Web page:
Magnificent Mammoth Lakes’ Duck Lake Trail, John Muir Wilderness

If you like pristine wilderness and glimmering, translucent alpine lakes, you’ll love this hike in the Eastern Sierras near Mammoth Lakes, CA. You’ll be rewarded every couple miles of effort with one of the 6 refreshing gems along the route.  (If you’re into trout fishing, you’ll definitely want to bring your pole. They say the higher you go, the bigger the trout.)


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You’ll come upon the first lake, Heart Lake, at mile 1. While you might feel a little silly stopping so soon after embarking, you won’t want to miss this little gem. And given the altitude and incline, you find that you’d like to enjoy the view for a minute or two. Arrowhead Lake is next at mile 1.2 (9,680 ft) followed by Skeleton Lake and Barney Lake (10,022 ft) at 2.5. Once you tear yourself away from Barney, you’ll hit some switchbacks. Spectacular Duck Lake (10,850 ft) will reveal herself to you around mile 4. While you’re there you can visit her adjacent,charming  little sister, Pika Lake. If you continue on, the pines close in on the narrow trail as you continue climbing, descending, climbing  and traversing to Purple Lake (8 miles). (You can camp anywhere along the way as long as you are at least a 100 feet from lakes or streams.) We camped above Purple Lake, which was a bit anti-climatic after Duck Lake. Purple Lake has its own more subtle, woodsy allure, but the outstanding beauty of Duck Lake was mesmerizing and where I found my bliss.

For a quick overnighter, I pack some luxuries. For this trip that included the cozy, warm pants and fuzzy top you see in the picture. I also like to forgo a tent and just enjoy the night sky and wilderness. The gloves and the hat were necessities. It gets cold at night at altitude even when temps have been in the high 70s during the day. Despite my suggestion, my boyfriend did not bring a hat or gloves. He said. “It won’t get that cold.” I should have snapped a pic of him with his mummy back zipped all the way up with only the tip of his red nose sticking out. In the morning as our boots crunched along on the ice slicked trail, he conceded, “I guess it did get cold last night.” (Yes, we’re at altitude in the Eastern Sierra’s so even in late August, it can get quite chilly at night or when a storm front comes through.)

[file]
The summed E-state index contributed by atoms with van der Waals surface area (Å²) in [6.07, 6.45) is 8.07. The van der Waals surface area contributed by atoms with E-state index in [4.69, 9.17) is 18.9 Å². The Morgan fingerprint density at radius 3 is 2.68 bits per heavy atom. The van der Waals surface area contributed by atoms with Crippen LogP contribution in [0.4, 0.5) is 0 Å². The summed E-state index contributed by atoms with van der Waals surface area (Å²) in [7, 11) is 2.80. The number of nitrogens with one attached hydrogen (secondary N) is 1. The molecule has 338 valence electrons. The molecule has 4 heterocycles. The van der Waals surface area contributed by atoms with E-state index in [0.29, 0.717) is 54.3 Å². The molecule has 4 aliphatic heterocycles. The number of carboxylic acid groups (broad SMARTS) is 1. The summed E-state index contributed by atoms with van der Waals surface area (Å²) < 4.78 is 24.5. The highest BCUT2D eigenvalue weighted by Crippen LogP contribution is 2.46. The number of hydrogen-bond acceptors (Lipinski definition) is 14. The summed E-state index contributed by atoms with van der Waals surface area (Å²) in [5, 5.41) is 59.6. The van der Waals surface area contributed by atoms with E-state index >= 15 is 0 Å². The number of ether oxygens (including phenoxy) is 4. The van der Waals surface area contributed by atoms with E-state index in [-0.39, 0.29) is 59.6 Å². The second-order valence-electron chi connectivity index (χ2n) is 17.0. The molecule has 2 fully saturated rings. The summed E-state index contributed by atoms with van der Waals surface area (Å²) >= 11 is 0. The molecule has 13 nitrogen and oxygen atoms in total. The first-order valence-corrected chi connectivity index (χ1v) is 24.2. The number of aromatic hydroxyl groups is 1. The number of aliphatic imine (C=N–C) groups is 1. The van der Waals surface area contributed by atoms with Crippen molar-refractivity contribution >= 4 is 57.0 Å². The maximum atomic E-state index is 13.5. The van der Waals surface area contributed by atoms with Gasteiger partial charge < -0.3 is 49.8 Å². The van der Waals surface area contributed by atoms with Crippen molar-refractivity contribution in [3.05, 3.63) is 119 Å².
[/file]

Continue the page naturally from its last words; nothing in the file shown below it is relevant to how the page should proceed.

This trail is doable for a day hike, trail run or an overnighter. And it connects to the Pacific Crest Trail so there’s ample opportunity to just keep going.  Kind of wish I could have, but I’ll be back.


Scenery: AWESOME

Difficulty: Somewhat strenuous given the altitude and fairly continuous climb

Access:  Via Coldwater  Campground 

Starting  elevation: 8,900 feet

Permit required. Pick it up with your bear canister (if you’re over-nighting with food) at the local Forest Ranger Station.

Dry Creek Falls hike, Cascade Locks, OR

Another trail misnomer as Dry Creek Falls are quite wet indeed and a quick, convenient and refreshing excursion.

The trailhead is near the Bridge of the Gods in Cascade Locks, a city in Hood River County, Oregon. Cross the road and head for the signed Pacific Crest Winter Trailhead. When you reach Moody Street (~.1 mi), go under the freeway and veer right then straight onto the gravel road and left at the trail junction. (A bit anticlimatic to start, but you’ll be disappearing into the trees before long.) The PCT Dry Creek on a wooden bridge. Instead of crossing that bridge take a right and head up toward the falls, which is only .2 miles away. Head back on the trail the same way you came.

Take a leisurely stroll on the friendly trail or get your blood pumping with a quick, out and back trail run. Enjoy the woods, ferns and streams along the way. (Fall colors and wildflowers depending on the season.) If you work up a sweat, look forward to dousing yourself in the 75-foot waterfall that cascades over the colossal wall of columnar basalt. You may want to bring water shoes, the bottom is rocky and difficult to navigate in bare feet.

Below the falls you’ll notice remnants of an old water control structure that once provided water for the city. Dry Creek remains a municipal water source here. If you’re up for something longer, you can also explore the PCT where it crosses Dry Creek on that wooden bridge and then just head back  the same way you came.


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Distance round trip : 4.4 miles

Difficulty: Easy

Rating: Nice!

From Paradise Loop to a Slice of Heaven: Timberline Lodge, Mt. Hood, Oregon

I can be all about roughing it, but I do like to mix in a bit of luxury too (especially as a grand finale). After the hiking the Paradise Loop trail, I found a slice of  heaven at the historic Timberline Lodge.  Constructed of native timber and stone, the exquisitely crafted lodge was built during the depression era as part of the Franklin D. Roosevelt’s Works Progress Administration (WPA) program between 1936 and 1938. Read more